lions are not combatant, and this shield is parti, GEORGE ELLIS.
according to the constant European practice of St. John's Wood.
marshalling, and shows two coats, Gueldres and Father ARROWSmith's HAND (5th S. xi. 94.)— Juliers. At the end of “Sigilla Comitum FlanThis is now preserved at Ashton, Newton-le- driæ ... Olivari Vredi, . . . 1639,” is a list of arms Willows, near Liverpool, and is often visited by by Julius Chifflet, son of J.J. Chifflet. Among persons from a considerable distance. In this them is :year's Catholic Directory, p. 161, we read : “Those “Gueldres, parti, au premier d'azur a un lion conwho wish to visit the holy hand' will have an
tourné couronné d'or, lampassé et armé de gueulles, qui opportunity of satisfying their devotion on Sunday est de Gueldres ; au 2 d'or au lion de sable, denté et armé after the masses,” &c. "A life of F. Arrowsmith d'argent, lampassé de gueulles, qui est de Juliers." will be found in vol. ii. of Challoner's Missionary of Gueldres singly, thus, “La Duche de Gvueldres,"
On the tomb of Charles the Bold occurs a shield Priests. He "suffered at Lancaster, Aug. 28, 1628, ætatis forty-three." See “ N. &'Q.,"4th S! Azure, a lion rampant, crowned, queue fourchée, or. ix. 376, 436, 452, 455 ; x. 177, 258.
Stuarts Lodge, Malvern Wells. SACRAMENTAL WINE (5th S. x. 328 ; xi. 48, 75, “SHACK” (5th S. viii. 127, 413; ix. 318; I 109, 176, 291.)- There is a full discussion concern- 275, 417.)- I am obliged by the notices of Farious ing the colour of wine used for mass in Bona, Rer. correspondents as to the word shack upon which Lit., lib. ii. cap. viii. (ed. Sala). It would seem that my communication was first of all inserted. Ent red wine was generally used until comparatively may I remark that the replies have in many inmodern times, but that white was allowed in cases stances drifted away from the original purpose, of necessity. White wine was enjoined at Milan which was not to obtain the ordinary meaning of by St. Charles Borromeo in an American (Roman) shack (about which there is but little question), synod in 1595, and in one of Majorca in 1659, in but to arrive at a meaning suitable to the passage the latter case on the ground that the altar was less quoted from the Homily? The reply by C. B., liable to be soiled by it. Mabillon says that red which shows the application of the term to grass, wine was ordered to be generally used in the Gal- and not merely to corn, seems to hit upon this. lican Church as being more like blood and less like The Homily spoke of the charitable use of making water, a consideration which has doubtless deter- the balks broad for the more convenient shack of mined the Anglican use. Chambers says, “ Accord- cattle during harvest. The broader balk would ing to the anciently received English custom it enable the animals used for draught to graze, ought to be red wine : 'Let the wine be red rather at the intervals of rest from labour, more conthan white, although the sacrament is well con- veniently.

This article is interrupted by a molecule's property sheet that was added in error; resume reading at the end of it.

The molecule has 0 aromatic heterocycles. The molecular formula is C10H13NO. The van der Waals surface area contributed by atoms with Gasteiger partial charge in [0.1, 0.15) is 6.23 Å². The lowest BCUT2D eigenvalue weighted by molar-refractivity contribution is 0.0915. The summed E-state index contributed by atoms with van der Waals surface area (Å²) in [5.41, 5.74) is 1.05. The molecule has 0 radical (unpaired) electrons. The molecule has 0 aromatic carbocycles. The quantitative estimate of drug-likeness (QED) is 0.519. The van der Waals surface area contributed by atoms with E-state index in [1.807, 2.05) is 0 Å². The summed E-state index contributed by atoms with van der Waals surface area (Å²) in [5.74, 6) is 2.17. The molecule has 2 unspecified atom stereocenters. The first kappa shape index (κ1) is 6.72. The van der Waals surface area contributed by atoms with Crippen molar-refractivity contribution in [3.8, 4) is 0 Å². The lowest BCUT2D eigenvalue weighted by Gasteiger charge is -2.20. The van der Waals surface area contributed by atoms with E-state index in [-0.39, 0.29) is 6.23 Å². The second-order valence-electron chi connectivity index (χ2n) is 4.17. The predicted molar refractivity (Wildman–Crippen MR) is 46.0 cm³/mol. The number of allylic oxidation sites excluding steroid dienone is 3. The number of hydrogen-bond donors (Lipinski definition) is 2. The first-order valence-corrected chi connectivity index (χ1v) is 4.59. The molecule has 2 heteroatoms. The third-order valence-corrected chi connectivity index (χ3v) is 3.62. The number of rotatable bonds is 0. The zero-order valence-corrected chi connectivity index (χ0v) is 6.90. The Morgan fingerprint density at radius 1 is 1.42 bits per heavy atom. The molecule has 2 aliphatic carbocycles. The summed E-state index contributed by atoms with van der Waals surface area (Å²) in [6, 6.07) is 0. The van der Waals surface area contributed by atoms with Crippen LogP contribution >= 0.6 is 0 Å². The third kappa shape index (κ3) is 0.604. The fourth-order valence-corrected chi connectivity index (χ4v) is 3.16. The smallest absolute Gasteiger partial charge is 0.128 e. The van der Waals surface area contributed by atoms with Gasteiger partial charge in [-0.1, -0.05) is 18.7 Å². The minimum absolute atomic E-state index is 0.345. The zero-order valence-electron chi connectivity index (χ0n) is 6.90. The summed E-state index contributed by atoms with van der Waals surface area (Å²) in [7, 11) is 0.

ED. MARSHALL. secrated in white'
"» (Divine Worship, p. 233). Van Espen (A.D. 1753) says it matters little
I am inclined to look upon shack as something provided it be of the fruit of the vine. See further more than a local custom, and to give it a much in Directorium Anglicanum, 1865, p. 190. I find earlier origin and wider extension. For instance, from the Ripon account rolls that red wine of when on the Cotton Commission in Turkey, we Gascony was there used“ pro missis celebratis” in were troubled with shack under the name of bozook, the latter half of the fifteenth century.
the herdsmen claiming the right of pasturing cattle J. T. F.
after harvest ; and as American cotton was late in Bp. Hatfield's Hall, Durham.
ripening, our efforts to grow it were impeded by
the claimants of bozook. It is, I believe, on the ARMS ON THE STALLS IN THE CATHEDRAL AT same claim that the great company of merino HAARLEM (5th S. ix. 61, 101, 413, 451, 471, 497 ; sheep traverses Spain, and causes such interrupxi. 269.)—Ì have been in the fine building which tion to agriculture.
Hype CLARKE was for a few years, beginning with 1559, the Cathedral of Harlem. În 1572 the bishop was “Less ” (51h S. X. 248, 294.)-MR. ROSENdriven out, and the usual enormities followed. It THAL does not mention the doubling of the com